Last week, I posted a video in which I described why I think it’s very much still worth it for aspiring power-users to “learn the terminal”. This was in response to a fun little debate I had with an offline friend about whether-or-not terminal based applications were “something to be overcome” in computing.
(Note: if you prefer to not watch videos on YouTube, you can also find the video on Tilvids, a wonderful Peertube instance I’m proud to be part of.)
Anywho, as is typical for my videos, I got a lot of interesting comments. The majority of the comments for this video were positive, or presented alternative viewpoints which counter my argument. All those comments are great and helpful, and I’m going to put those aside for now, and address a darker element in some of the responses.
In a small portion of the feedback I received from my video, I fear there was an undercurrent of “Linux supremacy”, a term which I will define like so:
Lin·ux su·prem·a·cy noun.
The belief that users of Linux are intellectually or culturally superior to users of all other operating systems.“Dictionary of Cultural Undercurrents in Online Societies”, ch. 17, p. 01-D, as outlined in this helpful video (retrieved 2022-07-07)
I’m not going to share the comments here, but I felt like now might be a good time to talk frankly about this concept, why I don’t support it, and why I think it hurts the cause of software freedom.
Wait, Veronica! I thought you loved Linux?
Genuinely, I think Linux is the best kernel out there so far. Linux’s dominance in driving the modern web is proof of the power behind the open source/free software movement. My sincere hope is that Linux on the desktop eventually takes over the market, because I think it’ll be better for all consumers in the long run (even if it’s not there yet).
Here’s the key thing: having a preference over a kernel or OS shouldn’t mean you dislike the users of the other products out there.
To put it another way- it’s fine to have strongly-held preferences, but it’s wrong to judge others based on theirs. To be dismissive of other human beings because of their preferences in operating system… life is too damn short.
Yelling at people doesn’t work very well
Calling people “idiots” in the comments for liking Windows or Mac products- how far has that gotten you?
I work with Linux every day[shameless?], on the server and desktop. I’ve helped hundreds of people – maybe more – make the switch to Linux.
The most common criticism I get about the Linux community is that it’s “too mean”. That honest questions are met with berating comments, or “RTFM”, or other rude remarks.
Dudebros in the comments: you’re not helping.
“It’s all in good fun”- whose fun?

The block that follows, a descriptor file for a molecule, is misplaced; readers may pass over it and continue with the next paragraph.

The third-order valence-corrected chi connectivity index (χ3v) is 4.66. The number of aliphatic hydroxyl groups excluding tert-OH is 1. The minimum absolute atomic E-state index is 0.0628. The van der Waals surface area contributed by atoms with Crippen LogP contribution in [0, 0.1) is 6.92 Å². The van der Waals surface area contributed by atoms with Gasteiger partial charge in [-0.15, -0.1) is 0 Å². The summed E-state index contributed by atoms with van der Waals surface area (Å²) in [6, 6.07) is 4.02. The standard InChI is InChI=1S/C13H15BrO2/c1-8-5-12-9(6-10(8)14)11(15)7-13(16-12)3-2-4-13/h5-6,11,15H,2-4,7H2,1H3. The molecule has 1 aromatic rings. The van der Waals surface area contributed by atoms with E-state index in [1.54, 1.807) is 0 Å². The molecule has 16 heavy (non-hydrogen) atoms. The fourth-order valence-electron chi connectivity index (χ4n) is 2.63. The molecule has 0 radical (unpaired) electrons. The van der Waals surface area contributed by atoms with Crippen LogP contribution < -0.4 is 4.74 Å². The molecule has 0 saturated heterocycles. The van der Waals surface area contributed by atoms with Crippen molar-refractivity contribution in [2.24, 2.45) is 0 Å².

When I push back on this, I often hear “I don’t literally think Windows/Mac users are idiots” or “I was just saying it to be funny”. Why is that funny?
I firmly believe our world is a harsh, cruel, and tragic place. It’s impossible to deny the challenges of our day. So why add to it for someone? Even as a “joke” – and I use that word very lightly here – why add to the nastiness of the era?
One of the reasons I left Twitter and most other social media behind is that “Bombast-as-a-Service” didn’t suit me. Obnoxious, “edgy” “jokes” just push people away from the things we want to see grow. Which leads nicely to the final conclusion:
“Linux supremacists” don’t want Linux to thrive.
It’s as simple as that. The people who berate and scorn non-Linux users just want Linux to remain a niche for them and their so-called “elite” friends.
I don’t want Linux and free software to just be some sort of “cool kids club”- I genuinely want everyone to feel like they can use it if they want. We should work to make Linux more discoverable for everyone.
I genuinely want Linux to thrive. That necessarily requires challenging my own biases from time-to-time. You should try it.
Wait… I thought you said “everyone should learn the terminal”? Hypocrite!!
OK, come on. Actually listen to what I said. I made some points about why the terminal might be worth learning (and celebrating), even if it isn’t strictly necessary.
I’m confident we can get to a general-purpose Linux-based system that requires no terminal commands to be useful. I mean, Android and ChromeOS might already be there (from a certain point of view).
Anyway, yeah- in addition to some folks saying non-Linux users were bad, other folks were assuming my video said “literally everyone should use the terminal as much as possible”, which is not at all what I said.
Then again, if I made woodworking videos and I put a video out there called “yes, learn to use a hand plane”, I’m sure I’d probably get comments accusing me of ignoring the millions of people out there who “just don’t want to work with wood”.
Oh well. Sometimes you can’t win.